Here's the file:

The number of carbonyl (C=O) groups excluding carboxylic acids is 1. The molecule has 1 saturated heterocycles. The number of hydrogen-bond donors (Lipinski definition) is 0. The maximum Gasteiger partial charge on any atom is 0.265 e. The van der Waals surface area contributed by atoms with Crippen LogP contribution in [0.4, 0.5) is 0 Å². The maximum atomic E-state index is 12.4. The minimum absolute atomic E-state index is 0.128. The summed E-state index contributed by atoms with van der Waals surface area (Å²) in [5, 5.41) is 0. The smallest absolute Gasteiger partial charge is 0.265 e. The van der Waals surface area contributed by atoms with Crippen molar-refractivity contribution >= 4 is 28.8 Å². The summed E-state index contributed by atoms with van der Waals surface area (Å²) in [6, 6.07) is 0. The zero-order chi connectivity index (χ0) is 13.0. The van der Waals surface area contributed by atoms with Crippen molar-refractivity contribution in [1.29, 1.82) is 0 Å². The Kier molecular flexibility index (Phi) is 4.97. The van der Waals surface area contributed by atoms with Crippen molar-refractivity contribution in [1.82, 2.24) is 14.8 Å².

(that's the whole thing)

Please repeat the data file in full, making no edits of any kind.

The number of carbonyl (C=O) groups excluding carboxylic acids is 1. The molecule has 1 saturated heterocycles. The number of hydrogen-bond donors (Lipinski definition) is 0. The maximum Gasteiger partial charge on any atom is 0.265 e. The van der Waals surface area contributed by atoms with Crippen LogP contribution in [0.4, 0.5) is 0 Å². The maximum atomic E-state index is 12.4. The minimum absolute atomic E-state index is 0.128. The summed E-state index contributed by atoms with van der Waals surface area (Å²) in [5, 5.41) is 0. The smallest absolute Gasteiger partial charge is 0.265 e. The van der Waals surface area contributed by atoms with Crippen molar-refractivity contribution >= 4 is 28.8 Å². The summed E-state index contributed by atoms with van der Waals surface area (Å²) in [6, 6.07) is 0. The zero-order chi connectivity index (χ0) is 13.0. The van der Waals surface area contributed by atoms with Crippen molar-refractivity contribution in [1.29, 1.82) is 0 Å². The Kier molecular flexibility index (Phi) is 4.97. The van der Waals surface area contributed by atoms with Crippen molar-refractivity contribution in [1.82, 2.24) is 14.8 Å².